Judge delays glyphosate lawsuit after study of 45,000 people finds no link to cancer

| | January 12, 2018

In October 2016, the U.S. Judicial Panel on Multidistrict Litigation (JPML) consolidated all federally-filed Roundup lawsuits into one court in the Northern District of California. These are all cases filed by plaintiffs who claim that after using the herbicide for an extended period of time, they developed non-Hodgkin’s lymphoma (NHL) or a similar type of cancer.

To help the cases proceed as efficiently as possible, [District Judge Vince] Chhabria previously bifurcated the proceedings, ordering the court to focus first on establishing a link between Roundup and its main herbicide, glyphosate, and cancer. The parties were told to address this issue first before considering any other issues of concern.

To that end, the court was supposed to proceed with Daubert hearings in December 2017. A Daubert hearing is one in which the judge determines the admissibility of expert or scientific testimony and evidence. The outcome determines which evidence or testimony will be presented to a jury in the future.

Related article:  How should we evaluate impact of substituting glyphosate for more toxic herbicides?

A recent scientific study, however, has caused the court to delay the Daubert hearing in this consolidated litigation.

The study that precluded the delay was published in the Journal of the National Cancer Institute on November 9, 2017.

They found that among over 54,000 applicators, nearly 45,000 used glyphosate, and 5,779 were diagnosed with cancer. Overall, however, glyphosate was not statistically associated with cancer.

Read full, original post: In Light of New Glyphosate Study, Judge Delays Daubert Hearings

The GLP aggregated and excerpted this article to reflect the diversity of news, opinion, and analysis. Click the link above to read the full, original article.

5 thoughts on “Judge delays glyphosate lawsuit after study of 45,000 people finds no link to cancer

  1. This is a perfect illustration of why epidemiological data should not be used to CONCLUDE that there is a causal relationship between an environmental variable and a particular disease (as much as the ambulance-chasers would like to assert this). Epidemiology is merely a potential starting point for mechanistic research.

    The domains of science and law are inherently incompatible, and lawyers should not get involved unless there is overwhelming supporting mechanistic information.

    Cancers are the second cause of death in America, and despite our understandable instinctive urge to find a culprit to blame when someone dies, the cause of most human cancers is still largely unknown. Sadly, people will develop all kinds of cancers regardless of whether they happen to have a numerically higher level of exposure to a particular environmental factor, or not.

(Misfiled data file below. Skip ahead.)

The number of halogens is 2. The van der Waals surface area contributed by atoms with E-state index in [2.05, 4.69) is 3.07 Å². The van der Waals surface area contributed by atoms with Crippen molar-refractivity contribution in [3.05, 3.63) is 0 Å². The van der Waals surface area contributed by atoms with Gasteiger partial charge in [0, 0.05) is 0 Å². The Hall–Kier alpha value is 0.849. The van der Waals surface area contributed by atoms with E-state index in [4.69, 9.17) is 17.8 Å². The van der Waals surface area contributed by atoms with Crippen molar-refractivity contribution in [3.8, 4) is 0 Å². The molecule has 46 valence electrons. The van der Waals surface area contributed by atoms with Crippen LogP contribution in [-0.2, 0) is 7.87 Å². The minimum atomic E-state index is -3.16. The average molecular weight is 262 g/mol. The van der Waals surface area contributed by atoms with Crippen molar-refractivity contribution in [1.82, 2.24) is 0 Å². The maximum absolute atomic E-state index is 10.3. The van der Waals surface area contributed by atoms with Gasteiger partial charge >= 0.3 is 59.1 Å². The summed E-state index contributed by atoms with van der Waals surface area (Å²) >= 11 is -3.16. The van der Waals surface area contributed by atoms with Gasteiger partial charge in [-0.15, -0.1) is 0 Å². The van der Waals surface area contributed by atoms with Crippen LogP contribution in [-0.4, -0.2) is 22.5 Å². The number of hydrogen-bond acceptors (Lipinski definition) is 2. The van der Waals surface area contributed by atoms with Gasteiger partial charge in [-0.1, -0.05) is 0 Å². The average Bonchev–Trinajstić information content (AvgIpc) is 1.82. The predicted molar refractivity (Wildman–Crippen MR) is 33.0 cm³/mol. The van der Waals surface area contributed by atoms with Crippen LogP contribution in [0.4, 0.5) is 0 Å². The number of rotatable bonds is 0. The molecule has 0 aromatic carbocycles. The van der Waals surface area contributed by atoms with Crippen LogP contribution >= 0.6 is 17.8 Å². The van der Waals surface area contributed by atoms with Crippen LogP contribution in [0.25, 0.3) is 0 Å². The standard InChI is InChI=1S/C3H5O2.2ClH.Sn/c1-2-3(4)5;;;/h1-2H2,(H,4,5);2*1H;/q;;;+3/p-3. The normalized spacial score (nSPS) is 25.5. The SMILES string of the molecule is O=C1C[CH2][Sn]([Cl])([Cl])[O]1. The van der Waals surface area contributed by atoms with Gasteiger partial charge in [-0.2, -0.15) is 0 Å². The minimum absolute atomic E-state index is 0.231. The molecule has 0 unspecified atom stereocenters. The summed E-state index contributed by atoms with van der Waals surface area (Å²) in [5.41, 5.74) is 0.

2. I used to have frequent arguments with a lawyer friend about the theory of evolution. Despite my efforts to explain the concept of scientific consensus, he appeared to feel any single article or book he could find that claimed to refute evolution somehow automatically cancelled the overwhelming scientific consensus on evolutionary theory. I finally decided this was his lawyer mindset which told him he had found a piece of “evidence” which might impress an ignorant jury. I guess that’s the difference between scientists and lawyers: the scientific method is usually long and laborious with lots of peer review; the lawyer just needs enough evidence to convince a lay jury or, in the case of a defense attorney, sow a kernel of doubt.

    • Science is not a democracy. The number of votes a theory gets has nothing to do with its validity. Given that over half of peer-reviewed papers are found to be simply wrong, it’s actually a negative endorsement. I don’t believe in creationism or intelligent design, but I know that there are still some very big holes in the theory of evolution. It could easily be replaced by a substantially different theory that does a better job of explaining why some genes “survive” and others don’t.

      • If science were a democracy, all would be lost. The theory of evolution is supported by fewer than 20% of the American people according to a 2015 Gallup poll. Genetic engineering is considered safe for consumption by only 37% of the American public, whereas 88% of scientists belonging to the AAAS consider GMOs safe for consumption. A scientific consensus arises when there is overwhelming evidence for a theory, when the theory survives rigorous peer review, and, if possible, when it is reproducible by other scientists. Science is not a democracy, it is more of a technocracy where only the qualified, those with expertise, decide the consensus or non-consensus. Certainly even scientists make mistakes and are not immune to egotism. But the scientific process usually identifies bogus theories and bad science pretty quickly. Again, I and you as lay people are completely unqualified to doubt the scientific consensus and I certainly do not deserve a vote on the veracity of evolution or climate change. But I do get to vote for politicians who demonstrate openness to scientific knowledge and not blind adherence to religious dogma or views held by industry lobbyists.

    • Ha! Love it. One of my very best buds is an attorney, one of the best. However, I refuse to argue science with him. I argue points to find fact/truth. He argues to win.

Leave a Comment

 

News on human & agricultural genetics and biotechnology delivered to your inbox.

Send this to a friend